Tag Archives: fuel poverty

Reducing fuel poverty – a scourge for older people

Older couple receive bill

Despite a slight fall in the number of fuel poor older households in England in 2012, the Government’s annual fuel poverty report, released today, projects that levels of fuel poverty are once again set to rise.

Age UK has responded to these figures by publishing a new report. Reducing fuel poverty – a scourge for older people (PDF 580 KB) calls on the Government to urgently tackle the nation’s problem of fuel poverty by driving forward a massive energy efficiency programme.

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The Queen’s Speech – What was good and what was missing

Photo by Michael Garnett licensed under Creative Commons Attribution-NonCommercial-ShareAlike 2.0 Generic.

The changes to the private pensions system were the big announcements affecting older people in this year’s Queen’s Speech, bringing into effect the shake-up of the annuities regime that was announced in the Budget in March.

While these measures, if done properly, are very welcome, the Government missed a big opportunity to introduce legislation to protect more vulnerable older people from abuse, and to seriously address cold homes, which over a million older people are estimated to find themselves in every year.

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Re-grouping for a fresh offensive

Heaven knows we need a fresh start. With every tweak of the programmes, with every refinement of the strategy, the prospects of a convincing victory on the core front just get more remote.   The fuel poor get to make harder and harder choices, the old and the young suffer health setbacks, the misery piles up. Words like national disgrace, scandal, heating or eating, become devalued.

We’ve ended up with a totally perverse delivery system. The general consensus is that an area-based, whole-house approach works best: what we’ve got is market-driven, bench-marked by cost-effectiveness, and funded by the energy companies who can’t deliver at scale because of the impact on consumer bills. We have programmes delivering the least satisfactory outcomes. A Written Parliamentary Answer at the end of January says it all.   Citing the latest figures (21 November), it reported the achievements of the Energy Company and Green Deal in 2013.   471,766 measures had been installed in 403,000 houses (an average of 1.17 measures per house – hardly amounting to a whole-house make-over).   394,370 of those measures had been funded by ECO, and 8,485 by householders getting a Green Deal survey then claiming the cashback offer in the scheme. Only 458 had gone ahead with the Green Deal package, including finance. Continue reading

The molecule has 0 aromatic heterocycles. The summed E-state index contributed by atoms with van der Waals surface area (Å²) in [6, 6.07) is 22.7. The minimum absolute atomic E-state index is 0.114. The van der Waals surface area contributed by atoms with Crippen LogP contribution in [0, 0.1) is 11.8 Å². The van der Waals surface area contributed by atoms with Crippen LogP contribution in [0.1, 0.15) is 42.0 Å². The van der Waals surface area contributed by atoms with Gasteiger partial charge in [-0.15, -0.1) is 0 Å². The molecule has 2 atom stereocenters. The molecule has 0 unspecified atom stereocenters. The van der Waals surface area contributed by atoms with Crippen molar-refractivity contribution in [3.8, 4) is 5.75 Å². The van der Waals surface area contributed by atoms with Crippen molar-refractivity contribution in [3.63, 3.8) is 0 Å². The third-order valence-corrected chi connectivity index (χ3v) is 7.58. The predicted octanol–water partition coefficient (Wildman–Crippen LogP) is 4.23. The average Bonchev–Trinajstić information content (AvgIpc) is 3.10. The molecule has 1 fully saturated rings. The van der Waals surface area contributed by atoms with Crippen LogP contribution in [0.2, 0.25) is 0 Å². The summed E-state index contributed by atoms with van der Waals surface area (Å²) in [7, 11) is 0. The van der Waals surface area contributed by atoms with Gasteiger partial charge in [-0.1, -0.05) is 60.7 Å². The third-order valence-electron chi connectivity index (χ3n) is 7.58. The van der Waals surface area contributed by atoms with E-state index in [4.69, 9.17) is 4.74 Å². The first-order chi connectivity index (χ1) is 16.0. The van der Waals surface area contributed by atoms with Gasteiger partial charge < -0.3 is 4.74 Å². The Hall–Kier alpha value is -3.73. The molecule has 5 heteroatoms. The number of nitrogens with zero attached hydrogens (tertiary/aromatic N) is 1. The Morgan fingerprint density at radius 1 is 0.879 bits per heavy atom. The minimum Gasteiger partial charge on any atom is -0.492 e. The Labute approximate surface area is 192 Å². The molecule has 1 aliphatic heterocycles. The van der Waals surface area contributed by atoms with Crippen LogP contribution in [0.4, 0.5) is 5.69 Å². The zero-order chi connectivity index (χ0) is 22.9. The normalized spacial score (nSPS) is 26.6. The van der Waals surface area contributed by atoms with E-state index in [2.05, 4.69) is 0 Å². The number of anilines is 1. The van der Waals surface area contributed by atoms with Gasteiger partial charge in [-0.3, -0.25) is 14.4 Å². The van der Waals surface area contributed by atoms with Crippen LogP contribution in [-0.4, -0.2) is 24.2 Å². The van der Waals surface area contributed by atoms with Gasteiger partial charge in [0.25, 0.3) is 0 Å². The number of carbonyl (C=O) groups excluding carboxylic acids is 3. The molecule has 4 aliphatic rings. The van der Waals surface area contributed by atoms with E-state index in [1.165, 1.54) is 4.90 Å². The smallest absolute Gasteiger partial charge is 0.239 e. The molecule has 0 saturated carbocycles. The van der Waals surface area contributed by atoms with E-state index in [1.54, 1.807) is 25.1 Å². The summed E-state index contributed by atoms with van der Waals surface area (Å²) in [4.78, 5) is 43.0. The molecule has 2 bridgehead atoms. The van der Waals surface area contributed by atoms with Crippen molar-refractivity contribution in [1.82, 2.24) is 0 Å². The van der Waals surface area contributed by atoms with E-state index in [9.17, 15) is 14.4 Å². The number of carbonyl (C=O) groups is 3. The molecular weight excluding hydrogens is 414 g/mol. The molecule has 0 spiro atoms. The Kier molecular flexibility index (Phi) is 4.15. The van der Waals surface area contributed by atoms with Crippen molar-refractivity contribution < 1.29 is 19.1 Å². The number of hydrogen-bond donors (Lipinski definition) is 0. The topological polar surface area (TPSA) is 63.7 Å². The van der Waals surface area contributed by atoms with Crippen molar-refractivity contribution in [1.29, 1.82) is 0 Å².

A Lesson from Siberia

Portrait of a old woman in winter

In 1993, two friends and colleagues of mine alighted from an internal flight in the heart of Siberia. The light was failing and the temperature plummeted as they wound their way from the landing strip into an endless forest. They were lost. Eventually, coming upon a wooden settlement, they found shelter with the village teacher, the only English speaker for many, many miles.

Professor Bill Keatinge later confided in me that he had learned two lessons from this incident. One was to learn Russian (which he later did, with some panache). The second was to dress like the Russians. Because Yakutsk, the city which they had come to visit, is the coldest city in the world. During their trip, the temperature fell to a mere -26C. The lowest winter temperatures reach -60.

And what, may we ask, was the attraction of this cold Siberian city? Ironically, the inhospitable, intractable, bone gnawing cold was the motivation for their journey. They were part of the Eurowinter Group, a collection of Europe’s finest scientists, whose mission was to unravel the complicated story of winter deaths in Europe. Until that time, no-one had a convincing explanation (scientists call this a ‘model’) of the pattern of winter deaths in Europe which varied from one country to another. And the prime question was why on earth should the British Isles, with its temperate maritime climate, be the villain of the piece, with many more ‘excess winter deaths’ than its colder European neighbours? Continue reading